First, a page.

A vast amount of my blog’s visitors (a good 70/80%) come via. Hype Machine. Therefore, they’re on the blog for just about five seconds – enough time to click on the link to the blog post, scroll down to the mp3 and click “save link as”. My aim when Music Fan’s Mic started was to build an online community of people who shared the same taste as mine. I found it increasingly difficult to draw in visitors, particularly those who comment on a piece, and was always in limbo as to whether to continue publishing my reviews on the site. Nowadays, mp3’s are a ways and means of attracting those who might come to MFM to stay. I want them to read the content more than anything, but everyday I’m reminded of the fact that in reality, the majority of those who find MFM couldn’t give two fucks about what it stands for or its thoughts on a particular song.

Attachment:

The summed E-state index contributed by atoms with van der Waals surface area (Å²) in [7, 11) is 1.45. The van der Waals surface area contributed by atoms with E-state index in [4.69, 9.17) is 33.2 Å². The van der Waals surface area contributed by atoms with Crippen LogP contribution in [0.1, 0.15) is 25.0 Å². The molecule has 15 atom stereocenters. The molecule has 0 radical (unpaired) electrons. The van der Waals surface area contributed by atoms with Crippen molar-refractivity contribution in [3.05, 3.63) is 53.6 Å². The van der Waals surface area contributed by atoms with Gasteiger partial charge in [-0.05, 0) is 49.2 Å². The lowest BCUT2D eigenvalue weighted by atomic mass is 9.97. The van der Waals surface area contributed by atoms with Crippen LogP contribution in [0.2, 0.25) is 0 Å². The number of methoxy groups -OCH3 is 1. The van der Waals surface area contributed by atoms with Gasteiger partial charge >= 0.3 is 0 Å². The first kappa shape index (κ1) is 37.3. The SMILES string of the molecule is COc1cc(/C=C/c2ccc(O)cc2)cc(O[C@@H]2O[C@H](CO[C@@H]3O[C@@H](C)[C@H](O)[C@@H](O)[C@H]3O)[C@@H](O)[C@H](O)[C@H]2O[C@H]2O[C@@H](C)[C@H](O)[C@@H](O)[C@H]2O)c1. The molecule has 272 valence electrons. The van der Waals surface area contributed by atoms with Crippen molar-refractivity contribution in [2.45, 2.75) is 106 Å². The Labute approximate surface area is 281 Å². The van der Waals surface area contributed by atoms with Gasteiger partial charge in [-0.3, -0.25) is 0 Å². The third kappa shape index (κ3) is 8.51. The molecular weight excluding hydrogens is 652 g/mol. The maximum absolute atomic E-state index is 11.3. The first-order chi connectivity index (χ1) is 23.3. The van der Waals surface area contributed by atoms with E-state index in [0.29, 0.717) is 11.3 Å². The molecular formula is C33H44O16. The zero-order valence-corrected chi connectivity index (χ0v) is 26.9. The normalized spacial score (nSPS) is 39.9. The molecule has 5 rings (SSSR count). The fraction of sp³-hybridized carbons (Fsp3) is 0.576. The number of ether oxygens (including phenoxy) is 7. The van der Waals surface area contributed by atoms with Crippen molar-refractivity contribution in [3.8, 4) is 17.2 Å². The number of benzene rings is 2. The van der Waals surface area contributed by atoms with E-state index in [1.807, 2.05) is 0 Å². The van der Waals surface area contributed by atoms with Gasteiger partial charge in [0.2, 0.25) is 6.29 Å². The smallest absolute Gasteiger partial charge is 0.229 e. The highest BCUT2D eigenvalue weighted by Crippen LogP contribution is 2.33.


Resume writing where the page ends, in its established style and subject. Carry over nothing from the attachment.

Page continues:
There is no way around this. Music journalism used to be prized, far more important. It used to be a nudge towards someone actually going out and buying a record. But nowadays, album leaks allow everyone around the world to hear an album before reviews are even published. Therefore, they allow their own individual thoughts to simmer, making an average music review as useful as only having a toaster when you want to heat up some soup. Yet something still compels me to write, essentially, hoping that people might care and might value the way I write and what I have to say. I didn’t start Music Fan’s Mic as a means of making a living, I started it because I’d always written reviews, as a way of gathering my thoughts and putting them to one side. It was just a storage space at first, now it’s one of the highest priorities of my every day.